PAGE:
So I'm using an SDK for a hardware random number generator which provides a dll called PsyREG.dll for interacting with it, as well as some c# source for using the methods from the dll.

It has worked in the past, but somehow it has stopped working. My hands are a bit tied as I don't actually have access to the device in question at the moment, so I can't try a lot of things...

However, here's the weird thing. The dll is there, the same place it's always been. Ahd in fact File.Exists("PsyREG.dll") returns true, and I've double checked and that's the exact same way the provided c# source imports it, e.g. [DllImport("PsyREG.dll")].

Any ideas?


5 Answers 5


Probably this DLL has some dependencies that aren't registered or aren't in the same folder as your application.

  • Thanks, that was it. There were some other things that were needed, but for a few reasons I didn't think to check that (including the fact that it said it couldn't load PsyREG.dll, not a different file)
    – Asmor
    Aug 7, 2009 at 19:53
  • 1
    Times like this are when I break out Reflector. It can show you the dependencies. In particular, it can show you which ones aren't found.
    – Brad Bruce
    Aug 7, 2009 at 20:23
  • Really? Does Reflector find unmanaged dependencies? Where is that option?
    – erikkallen
    Aug 16, 2010 at 9:32
  • 3
    I use DependancyWalker and, if that fails (i.e., if the DLL is being loaded dynamically), FileMon to simply watch where searches fail.
    – Ed S.
    Nov 12, 2010 at 1:44

Open DLL on the problematic system in http://www.dependencywalker.com/


I ran into this problem and solved with the following:

There's a dependency on msvcr90.dll if you compile under /MD. Try compiling the code with /MT instead.

Project properties > C/C++ > Code Generation > Runtime Library: /MT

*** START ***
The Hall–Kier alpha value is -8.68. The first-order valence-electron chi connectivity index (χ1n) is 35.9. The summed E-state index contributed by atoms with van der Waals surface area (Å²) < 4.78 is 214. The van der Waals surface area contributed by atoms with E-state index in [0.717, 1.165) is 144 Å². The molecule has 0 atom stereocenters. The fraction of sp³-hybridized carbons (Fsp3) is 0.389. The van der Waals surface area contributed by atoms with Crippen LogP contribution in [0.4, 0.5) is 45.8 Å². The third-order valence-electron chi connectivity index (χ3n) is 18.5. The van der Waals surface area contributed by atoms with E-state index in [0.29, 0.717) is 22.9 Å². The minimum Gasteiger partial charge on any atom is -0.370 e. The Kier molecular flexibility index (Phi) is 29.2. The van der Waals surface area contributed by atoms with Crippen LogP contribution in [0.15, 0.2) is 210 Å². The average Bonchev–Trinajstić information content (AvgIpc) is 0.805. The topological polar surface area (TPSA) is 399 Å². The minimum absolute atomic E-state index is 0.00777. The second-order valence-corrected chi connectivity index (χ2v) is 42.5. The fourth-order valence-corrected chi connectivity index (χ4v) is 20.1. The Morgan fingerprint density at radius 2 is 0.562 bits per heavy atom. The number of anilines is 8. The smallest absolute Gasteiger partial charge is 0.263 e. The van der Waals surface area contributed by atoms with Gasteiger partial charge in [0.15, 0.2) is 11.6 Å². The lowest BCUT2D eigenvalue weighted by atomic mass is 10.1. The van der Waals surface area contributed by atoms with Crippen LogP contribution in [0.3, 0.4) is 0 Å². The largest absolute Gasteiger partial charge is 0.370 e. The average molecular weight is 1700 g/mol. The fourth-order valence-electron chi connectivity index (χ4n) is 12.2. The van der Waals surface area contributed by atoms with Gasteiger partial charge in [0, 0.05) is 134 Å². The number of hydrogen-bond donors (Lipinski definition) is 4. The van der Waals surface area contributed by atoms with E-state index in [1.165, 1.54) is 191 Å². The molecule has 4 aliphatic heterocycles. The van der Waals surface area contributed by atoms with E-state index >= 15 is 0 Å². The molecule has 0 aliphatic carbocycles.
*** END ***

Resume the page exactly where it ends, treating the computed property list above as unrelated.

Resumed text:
Perhaps you should check to see if you're expecting a specific product version of the dll, and make sure that the product versions still match up correctly.


I was dealing with the same exception with regards to one of my DLL's (let's call it A). C# was crashing because it claimed it couldn't find this DLL (A) (while it was there in the same folder as the executable).

Turned out that the issue was caused by A having dependency on another DLL (call it B). B was not in the path so A couldn't load it when it needed it. Since B needed a whole bunch of other DLL's, the solution was to add B's directory to the PATH environment variable.

It's interesting how C# crashes with the error saying that A is not found when in fact B was not found...

  • Can you explain the the solution was to add B's directory to the path environment variable part a little? I'm currently struggeling with almost the same problem, only difference is that my Dll wants some *.so files instead of other Dll's.
    – Stefan
    Nov 11, 2016 at 10:13
  • @Stefan I believe in Linux terminal you would do export PATH=$PATH:YOUR-SO-FILE-PATH to add the directory YOUR-SO-FILE-PATH to your PATH environment variable. This way, when your so file needs to be loaded, the path specified by PATH will be searched to find that so file.
    – Maghoumi
    Nov 11, 2016 at 16:56
  • Thanks, I've tried it that way but it didn't really work. I read somewhere else to move my dll into the /usr/lib directory (yes, it's indeed a linux system) and that worked without any further configuration
    – Stefan
    Nov 14, 2016 at 10:43

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